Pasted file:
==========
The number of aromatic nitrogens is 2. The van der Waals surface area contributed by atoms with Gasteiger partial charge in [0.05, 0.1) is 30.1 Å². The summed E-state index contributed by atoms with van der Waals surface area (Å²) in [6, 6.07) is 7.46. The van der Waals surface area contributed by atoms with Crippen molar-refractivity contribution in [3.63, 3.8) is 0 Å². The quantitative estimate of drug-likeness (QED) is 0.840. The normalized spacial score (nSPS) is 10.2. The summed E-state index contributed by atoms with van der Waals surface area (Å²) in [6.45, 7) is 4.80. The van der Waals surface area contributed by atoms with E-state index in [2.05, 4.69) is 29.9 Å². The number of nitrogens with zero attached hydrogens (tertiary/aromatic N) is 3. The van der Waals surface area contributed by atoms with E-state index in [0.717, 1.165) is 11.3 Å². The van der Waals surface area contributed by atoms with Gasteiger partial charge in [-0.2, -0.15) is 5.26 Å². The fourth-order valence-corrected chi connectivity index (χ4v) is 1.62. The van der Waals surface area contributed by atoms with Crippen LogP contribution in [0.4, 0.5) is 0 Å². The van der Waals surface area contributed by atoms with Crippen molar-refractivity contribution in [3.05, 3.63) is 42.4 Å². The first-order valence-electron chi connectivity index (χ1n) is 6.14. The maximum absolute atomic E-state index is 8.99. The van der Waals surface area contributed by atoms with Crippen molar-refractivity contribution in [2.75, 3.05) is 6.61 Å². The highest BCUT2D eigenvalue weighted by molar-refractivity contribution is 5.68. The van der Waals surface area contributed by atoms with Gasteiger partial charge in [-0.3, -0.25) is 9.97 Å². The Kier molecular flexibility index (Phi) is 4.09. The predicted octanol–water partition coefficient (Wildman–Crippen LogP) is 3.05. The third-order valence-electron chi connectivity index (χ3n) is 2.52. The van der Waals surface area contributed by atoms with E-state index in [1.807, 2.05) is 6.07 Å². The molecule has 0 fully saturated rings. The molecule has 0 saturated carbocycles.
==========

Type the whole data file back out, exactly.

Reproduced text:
The number of aromatic nitrogens is 2. The van der Waals surface area contributed by atoms with Gasteiger partial charge in [0.05, 0.1) is 30.1 Å². The summed E-state index contributed by atoms with van der Waals surface area (Å²) in [6, 6.07) is 7.46. The van der Waals surface area contributed by atoms with Crippen molar-refractivity contribution in [3.63, 3.8) is 0 Å². The quantitative estimate of drug-likeness (QED) is 0.840. The normalized spacial score (nSPS) is 10.2. The summed E-state index contributed by atoms with van der Waals surface area (Å²) in [6.45, 7) is 4.80. The van der Waals surface area contributed by atoms with E-state index in [2.05, 4.69) is 29.9 Å². The number of nitrogens with zero attached hydrogens (tertiary/aromatic N) is 3. The van der Waals surface area contributed by atoms with E-state index in [0.717, 1.165) is 11.3 Å². The van der Waals surface area contributed by atoms with Gasteiger partial charge in [-0.2, -0.15) is 5.26 Å². The fourth-order valence-corrected chi connectivity index (χ4v) is 1.62. The van der Waals surface area contributed by atoms with Crippen LogP contribution in [0.4, 0.5) is 0 Å². The van der Waals surface area contributed by atoms with Crippen molar-refractivity contribution in [3.05, 3.63) is 42.4 Å². The first-order valence-electron chi connectivity index (χ1n) is 6.14. The maximum absolute atomic E-state index is 8.99. The van der Waals surface area contributed by atoms with Crippen molar-refractivity contribution in [2.75, 3.05) is 6.61 Å². The highest BCUT2D eigenvalue weighted by molar-refractivity contribution is 5.68. The van der Waals surface area contributed by atoms with Gasteiger partial charge in [-0.3, -0.25) is 9.97 Å². The Kier molecular flexibility index (Phi) is 4.09. The predicted octanol–water partition coefficient (Wildman–Crippen LogP) is 3.05. The third-order valence-electron chi connectivity index (χ3n) is 2.52. The van der Waals surface area contributed by atoms with E-state index in [1.807, 2.05) is 6.07 Å². The molecule has 0 fully saturated rings. The molecule has 0 saturated carbocycles.